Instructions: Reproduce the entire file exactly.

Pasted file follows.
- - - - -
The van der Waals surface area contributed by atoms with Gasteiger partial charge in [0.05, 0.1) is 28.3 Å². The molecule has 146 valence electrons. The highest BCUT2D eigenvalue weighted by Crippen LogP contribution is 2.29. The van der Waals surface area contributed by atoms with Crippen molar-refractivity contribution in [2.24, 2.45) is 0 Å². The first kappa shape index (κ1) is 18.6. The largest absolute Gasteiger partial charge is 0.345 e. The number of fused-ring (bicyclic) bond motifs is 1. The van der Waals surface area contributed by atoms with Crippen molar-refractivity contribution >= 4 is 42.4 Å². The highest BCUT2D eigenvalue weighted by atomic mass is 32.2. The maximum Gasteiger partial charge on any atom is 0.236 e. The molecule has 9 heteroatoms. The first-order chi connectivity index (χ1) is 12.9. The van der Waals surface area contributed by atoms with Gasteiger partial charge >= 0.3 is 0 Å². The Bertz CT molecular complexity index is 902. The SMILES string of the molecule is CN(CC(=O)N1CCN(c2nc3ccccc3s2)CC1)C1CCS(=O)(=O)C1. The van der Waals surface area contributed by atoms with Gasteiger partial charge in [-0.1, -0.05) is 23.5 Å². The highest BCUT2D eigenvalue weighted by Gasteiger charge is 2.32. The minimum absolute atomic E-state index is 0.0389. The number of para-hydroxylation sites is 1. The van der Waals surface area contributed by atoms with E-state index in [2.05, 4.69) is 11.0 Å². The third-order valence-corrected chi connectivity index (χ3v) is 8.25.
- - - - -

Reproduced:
The van der Waals surface area contributed by atoms with Gasteiger partial charge in [0.05, 0.1) is 28.3 Å². The molecule has 146 valence electrons. The highest BCUT2D eigenvalue weighted by Crippen LogP contribution is 2.29. The van der Waals surface area contributed by atoms with Crippen molar-refractivity contribution in [2.24, 2.45) is 0 Å². The first kappa shape index (κ1) is 18.6. The largest absolute Gasteiger partial charge is 0.345 e. The number of fused-ring (bicyclic) bond motifs is 1. The van der Waals surface area contributed by atoms with Crippen molar-refractivity contribution >= 4 is 42.4 Å². The highest BCUT2D eigenvalue weighted by atomic mass is 32.2. The maximum Gasteiger partial charge on any atom is 0.236 e. The molecule has 9 heteroatoms. The first-order chi connectivity index (χ1) is 12.9. The van der Waals surface area contributed by atoms with Gasteiger partial charge >= 0.3 is 0 Å². The Bertz CT molecular complexity index is 902. The SMILES string of the molecule is CN(CC(=O)N1CCN(c2nc3ccccc3s2)CC1)C1CCS(=O)(=O)C1. The van der Waals surface area contributed by atoms with Gasteiger partial charge in [-0.1, -0.05) is 23.5 Å². The highest BCUT2D eigenvalue weighted by Gasteiger charge is 2.32. The minimum absolute atomic E-state index is 0.0389. The number of para-hydroxylation sites is 1. The van der Waals surface area contributed by atoms with E-state index in [2.05, 4.69) is 11.0 Å². The third-order valence-corrected chi connectivity index (χ3v) is 8.25.